Borough Assembly discusses path forward after invocation ruling
The Kenai Peninsula Borough Assembly is still grappling with a Superior Court judge’s ruling on its current invocation policy. The ruling deemed that the borough’s policy allowing prayer before assembly meetings excluded minority faiths, therefore violating the state Constitution’s Establishment Clause.
The Kenai Peninsula Borough’s invocation policy only allows leaders of recognized congregations that hold regular meetings in the borough to lead invocations. The assembly implemented the policy back in 2016 after a borough resident ended an invocation in the words “hail Satan.”
Borough Attorney Colette Thompson updated assembly members on their options for responding to the ruling during the Policies and Procedures Committee’s meeting Tuesday, most notably the question of whether to appeal the case.
“That’s up to the assembly to make that decision,” Thompson explained.
Thompson indicated that assembly member Dale Bagley intends to propose a change to the current policy and to pose the question of whether to appeal the case at a meeting in the near future.
It’s unclear when that may happen, and Bagley could not be reached for comment before deadline. Other assembly members could put forth their own proposals as well.
“I do intend to invite the attorney who represented us in this case here to give information to the assembly for that meeting,” Thompson said. “That may require executive session. I’m not sure, depends on where it goes.”
Assembly member Willy Dunne also questioned whether the borough needed to change the policy immediately.
“I guess I still have questions. It seems like we’re still in violation of the constitution by having this policy, that’s all,” Dunne added.
Thompson explained that the borough has stopped accepting invocation applications and she says the policy has been put on hold.
“The fact that it’s on the books and not being implemented to me is complying with the court order on an interim basis and not actively violating the constitution,” Thompson noted.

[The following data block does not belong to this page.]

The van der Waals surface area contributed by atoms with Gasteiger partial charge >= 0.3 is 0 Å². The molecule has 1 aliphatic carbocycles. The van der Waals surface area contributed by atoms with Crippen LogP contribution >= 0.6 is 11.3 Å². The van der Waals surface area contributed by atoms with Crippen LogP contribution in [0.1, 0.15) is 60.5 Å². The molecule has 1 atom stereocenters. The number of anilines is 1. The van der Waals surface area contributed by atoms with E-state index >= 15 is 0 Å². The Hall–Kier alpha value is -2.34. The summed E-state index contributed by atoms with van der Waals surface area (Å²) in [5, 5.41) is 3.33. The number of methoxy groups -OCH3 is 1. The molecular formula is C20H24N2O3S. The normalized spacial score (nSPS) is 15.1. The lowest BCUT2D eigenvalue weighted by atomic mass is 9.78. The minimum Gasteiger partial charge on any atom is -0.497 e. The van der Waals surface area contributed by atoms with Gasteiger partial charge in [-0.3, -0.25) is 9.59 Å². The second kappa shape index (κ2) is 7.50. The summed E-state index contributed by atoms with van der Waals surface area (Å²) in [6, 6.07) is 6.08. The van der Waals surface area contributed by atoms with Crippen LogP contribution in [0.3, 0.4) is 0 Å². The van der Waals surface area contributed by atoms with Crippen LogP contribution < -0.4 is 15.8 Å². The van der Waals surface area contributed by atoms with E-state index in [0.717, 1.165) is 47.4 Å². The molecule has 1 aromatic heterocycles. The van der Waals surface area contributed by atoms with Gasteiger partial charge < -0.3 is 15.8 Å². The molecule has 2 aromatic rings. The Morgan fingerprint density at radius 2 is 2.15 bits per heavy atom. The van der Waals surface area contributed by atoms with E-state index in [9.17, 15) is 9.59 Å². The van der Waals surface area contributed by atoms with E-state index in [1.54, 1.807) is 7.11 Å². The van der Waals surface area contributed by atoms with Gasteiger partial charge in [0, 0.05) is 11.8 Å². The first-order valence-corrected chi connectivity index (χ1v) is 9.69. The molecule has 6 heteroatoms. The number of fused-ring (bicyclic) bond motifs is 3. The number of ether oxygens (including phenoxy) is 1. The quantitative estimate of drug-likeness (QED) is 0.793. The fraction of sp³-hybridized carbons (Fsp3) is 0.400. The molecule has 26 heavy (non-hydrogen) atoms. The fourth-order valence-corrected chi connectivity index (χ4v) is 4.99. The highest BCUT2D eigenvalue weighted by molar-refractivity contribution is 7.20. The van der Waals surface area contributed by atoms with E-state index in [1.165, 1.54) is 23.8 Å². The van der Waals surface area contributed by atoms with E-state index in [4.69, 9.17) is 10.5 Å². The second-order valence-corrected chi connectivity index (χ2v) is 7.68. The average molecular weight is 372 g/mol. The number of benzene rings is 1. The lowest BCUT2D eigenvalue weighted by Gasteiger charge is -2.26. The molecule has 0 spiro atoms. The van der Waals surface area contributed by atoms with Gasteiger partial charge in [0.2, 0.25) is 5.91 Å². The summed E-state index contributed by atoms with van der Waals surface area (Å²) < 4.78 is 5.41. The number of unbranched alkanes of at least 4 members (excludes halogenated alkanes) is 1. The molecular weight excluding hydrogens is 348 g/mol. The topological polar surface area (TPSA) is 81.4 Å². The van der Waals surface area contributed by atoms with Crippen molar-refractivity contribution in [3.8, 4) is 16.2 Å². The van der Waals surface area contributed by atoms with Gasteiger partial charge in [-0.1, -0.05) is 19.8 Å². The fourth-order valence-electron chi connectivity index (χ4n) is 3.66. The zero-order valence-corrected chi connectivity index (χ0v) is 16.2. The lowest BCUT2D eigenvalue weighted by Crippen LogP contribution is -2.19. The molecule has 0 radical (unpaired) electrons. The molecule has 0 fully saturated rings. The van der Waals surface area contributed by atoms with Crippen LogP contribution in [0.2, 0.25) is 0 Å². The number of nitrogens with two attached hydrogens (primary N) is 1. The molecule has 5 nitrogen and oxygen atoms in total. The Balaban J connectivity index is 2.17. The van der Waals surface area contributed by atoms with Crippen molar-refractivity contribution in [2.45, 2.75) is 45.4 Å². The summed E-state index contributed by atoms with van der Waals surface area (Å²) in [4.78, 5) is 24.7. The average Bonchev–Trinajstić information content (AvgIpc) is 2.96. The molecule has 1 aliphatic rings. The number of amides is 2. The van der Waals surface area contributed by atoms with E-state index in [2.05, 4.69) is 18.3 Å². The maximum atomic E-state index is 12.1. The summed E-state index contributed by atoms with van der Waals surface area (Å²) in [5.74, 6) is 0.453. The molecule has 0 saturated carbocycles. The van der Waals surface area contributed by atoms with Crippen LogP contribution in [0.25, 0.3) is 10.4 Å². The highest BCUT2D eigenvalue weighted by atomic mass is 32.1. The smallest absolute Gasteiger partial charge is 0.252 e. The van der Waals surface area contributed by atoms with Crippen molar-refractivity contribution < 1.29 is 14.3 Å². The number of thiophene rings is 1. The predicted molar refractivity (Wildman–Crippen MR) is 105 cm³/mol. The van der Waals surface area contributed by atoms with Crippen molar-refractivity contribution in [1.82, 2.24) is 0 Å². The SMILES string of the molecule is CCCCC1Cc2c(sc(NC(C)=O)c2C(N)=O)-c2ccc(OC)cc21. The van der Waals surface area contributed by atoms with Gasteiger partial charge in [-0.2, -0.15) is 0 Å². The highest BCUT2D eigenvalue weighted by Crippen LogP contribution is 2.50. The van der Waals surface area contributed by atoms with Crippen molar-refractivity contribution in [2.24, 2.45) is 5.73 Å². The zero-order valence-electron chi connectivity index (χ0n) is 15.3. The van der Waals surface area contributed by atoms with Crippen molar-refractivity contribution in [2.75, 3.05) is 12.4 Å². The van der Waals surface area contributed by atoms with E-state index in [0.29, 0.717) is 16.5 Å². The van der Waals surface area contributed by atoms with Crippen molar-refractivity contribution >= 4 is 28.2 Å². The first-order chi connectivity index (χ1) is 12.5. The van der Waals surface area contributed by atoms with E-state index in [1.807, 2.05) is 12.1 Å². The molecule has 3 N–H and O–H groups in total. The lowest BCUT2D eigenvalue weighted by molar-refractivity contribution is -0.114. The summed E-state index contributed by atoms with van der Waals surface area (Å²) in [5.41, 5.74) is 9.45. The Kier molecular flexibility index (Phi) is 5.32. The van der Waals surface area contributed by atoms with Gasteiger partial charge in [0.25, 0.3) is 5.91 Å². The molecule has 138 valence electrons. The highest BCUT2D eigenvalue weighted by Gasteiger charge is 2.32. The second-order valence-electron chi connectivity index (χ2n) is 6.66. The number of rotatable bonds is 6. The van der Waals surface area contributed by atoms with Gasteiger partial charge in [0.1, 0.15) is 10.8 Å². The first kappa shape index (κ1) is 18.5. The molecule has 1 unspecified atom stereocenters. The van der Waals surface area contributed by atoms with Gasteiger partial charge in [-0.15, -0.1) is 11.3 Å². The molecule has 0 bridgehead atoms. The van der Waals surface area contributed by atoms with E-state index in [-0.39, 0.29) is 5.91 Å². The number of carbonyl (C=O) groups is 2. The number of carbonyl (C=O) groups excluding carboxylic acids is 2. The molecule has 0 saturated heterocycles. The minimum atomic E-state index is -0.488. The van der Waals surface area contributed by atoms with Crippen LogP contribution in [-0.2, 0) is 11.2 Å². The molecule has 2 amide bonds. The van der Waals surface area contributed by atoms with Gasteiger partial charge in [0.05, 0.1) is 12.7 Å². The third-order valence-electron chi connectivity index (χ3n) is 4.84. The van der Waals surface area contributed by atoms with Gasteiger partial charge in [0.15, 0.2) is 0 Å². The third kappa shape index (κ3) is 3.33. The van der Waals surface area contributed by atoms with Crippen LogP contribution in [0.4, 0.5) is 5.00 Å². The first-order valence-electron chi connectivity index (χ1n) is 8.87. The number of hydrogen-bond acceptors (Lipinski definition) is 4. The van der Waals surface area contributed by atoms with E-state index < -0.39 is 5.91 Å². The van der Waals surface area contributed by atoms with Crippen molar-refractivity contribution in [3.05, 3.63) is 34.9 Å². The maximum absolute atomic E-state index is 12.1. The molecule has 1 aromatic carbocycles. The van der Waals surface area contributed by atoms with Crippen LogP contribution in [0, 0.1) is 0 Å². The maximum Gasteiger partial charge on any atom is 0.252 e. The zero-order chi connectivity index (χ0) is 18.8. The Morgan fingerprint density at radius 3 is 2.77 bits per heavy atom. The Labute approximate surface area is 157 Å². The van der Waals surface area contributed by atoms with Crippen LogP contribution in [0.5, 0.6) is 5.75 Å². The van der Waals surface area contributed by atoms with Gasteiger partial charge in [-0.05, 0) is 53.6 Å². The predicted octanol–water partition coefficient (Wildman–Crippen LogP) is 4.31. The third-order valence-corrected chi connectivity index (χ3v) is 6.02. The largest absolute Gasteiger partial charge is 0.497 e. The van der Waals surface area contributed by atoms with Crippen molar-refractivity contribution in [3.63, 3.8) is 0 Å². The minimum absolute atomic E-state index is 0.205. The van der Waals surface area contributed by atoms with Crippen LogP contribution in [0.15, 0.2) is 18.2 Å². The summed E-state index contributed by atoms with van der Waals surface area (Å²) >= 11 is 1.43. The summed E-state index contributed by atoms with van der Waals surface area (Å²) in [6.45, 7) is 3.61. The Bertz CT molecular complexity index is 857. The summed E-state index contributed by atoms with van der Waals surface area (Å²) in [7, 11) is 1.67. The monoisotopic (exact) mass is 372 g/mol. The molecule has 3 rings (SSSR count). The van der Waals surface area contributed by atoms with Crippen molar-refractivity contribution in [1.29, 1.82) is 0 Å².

Assembly President Wayne Ogle also asked Thompson how much the current policy needs to change in order to comply with the judge’s order.
“One example would be to just delete the paragraph that requires people to be members of associations or chaplains and sign up in advance,” Thompson said. “It could basically be a first-come-first-serve invocation.”
Thompson also explained that the assembly could maintain the current application process, but open invocations to faiths that do not meet the current policy’s standards.
The assembly didn’t discuss either issue related to the invocation case during its regular meeting, but a handful of borough residents commented on the matter.
Alaska Christian College President Keith Hamilton asked the assembly to move forward with an appeal.
“Recently a judge has struck down our policy as it is in its current status,” Hamilton testified. “Assembly leaders should not let others divert you from what is best for the borough in keeping this policy as is.”
However, others disagreed with the idea of the borough spending any more money on the case, and some like Ed Martin of Cooper Landing encouraged the assembly to accept the ruling.
“I believe that this assembly and many of us that are in this room need prayer,” he said. “Now, there are some in this room that may not welcome it. We as prayer givers should accept the fact that we have to have some tolerance.”
While it’s unclear exactly when the assembly will come to a consensus on how to change the current invocation policy, it will have to decide whether to appeal the case soon. The borough will have 30 days to decide once the judge in the case issues a final judgement, which finalizes the ruling.
The assembly’s next regular meeting is on Nov. 20.